Senate Bill 346 passes, vetoed by Governor Perry
Washington IRS controversies regarding Section 501(c)(4) nonprofits parallel attention to the SB 346 debates in the 2013 Texas Legislature
The dramatic and troubling revelations exposing misconduct by the Internal Revenue Service (IRS) in considering applicants for Section 501(c)(4) tax exemption warrant a closer look at SB 346, vetoed by the Governor amidst debate and criticism surrounding this issue.
A Texas House committee hearing on April 24 regarding SB 346 exposed the ongoing discussions over permissible advocacy activities of a few Section 501(c)(4) nonprofit organizations and their receipt of substantial contributions that some say are directed primarily to political activity.
SB 346 essentially would have treated 501(c)(4) organizations as political committees under Texas campaign reporting laws if they acted as such under this standard: making one or more “political expenditures” that total $25,000 during a calendar year. If a group is determined to fall within SB 346 and thereby has to report as a political committee, the nonprofit would be required to observe the detailed requirements of the Texas Election Code—not a simple process and one with stout legal liability if violated. SB 346 provisions would be triggered if the donors/members or the recipient nonprofit organization(s) “…have reason to know that their payment may be used to make political contributions or political expenditures or may be commingled with other funds used to make political contributions or political expenditures.”
Finally, SB 346 would have required the nonprofit to disclose any donor whose contributions exceed $1,000 during the reporting period—a bit of a shock to nonprofit managers who are accustomed to the current laws and practices that generally do not require public disclosure of donor names or lists.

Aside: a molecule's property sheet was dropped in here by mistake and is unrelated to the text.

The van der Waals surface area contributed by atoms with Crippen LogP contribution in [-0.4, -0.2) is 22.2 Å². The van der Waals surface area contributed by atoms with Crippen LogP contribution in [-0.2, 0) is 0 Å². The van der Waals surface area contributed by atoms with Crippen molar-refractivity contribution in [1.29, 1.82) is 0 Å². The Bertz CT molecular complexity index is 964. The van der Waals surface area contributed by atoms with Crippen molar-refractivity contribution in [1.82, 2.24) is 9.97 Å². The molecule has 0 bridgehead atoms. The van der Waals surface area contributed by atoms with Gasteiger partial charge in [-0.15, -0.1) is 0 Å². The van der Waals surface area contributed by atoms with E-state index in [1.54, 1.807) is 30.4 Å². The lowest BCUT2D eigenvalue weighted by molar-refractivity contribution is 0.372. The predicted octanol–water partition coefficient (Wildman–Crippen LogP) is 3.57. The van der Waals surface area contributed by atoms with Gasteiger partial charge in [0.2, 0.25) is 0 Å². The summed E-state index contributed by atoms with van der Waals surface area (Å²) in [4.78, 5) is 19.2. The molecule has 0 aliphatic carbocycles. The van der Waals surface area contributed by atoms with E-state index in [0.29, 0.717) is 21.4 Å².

The Texas debate over SB 346 mirrored ongoing inquiries and investigations on the national level that has involved hearings before U.S. Congress, criminal investigations and considerable debate regarding IRS oversight of tax-exempt groups that engage in advocacy. Expect the entire exempt organizations scheme under Section 501(c) to be examined.
In the SB 346 discussions, its proponents have made it clear they are strictly observing the advocacy rights specified in the U.S. Supreme Court’s 2010 Citizens United case by merely requiring public disclosure of the Texas nonprofits’ funding activities and political expenditures while avoiding outright restrictions on the fundraising, advocacy activities or political expenditures. Transparency is the goal, the Senate and House sponsors emphasized. There are varying estimates of the total amount of nonprofits’ funds spent on direct advocacy by a range of nonprofit groups in the last Texas election cycle, but all agree it is not small and is growing.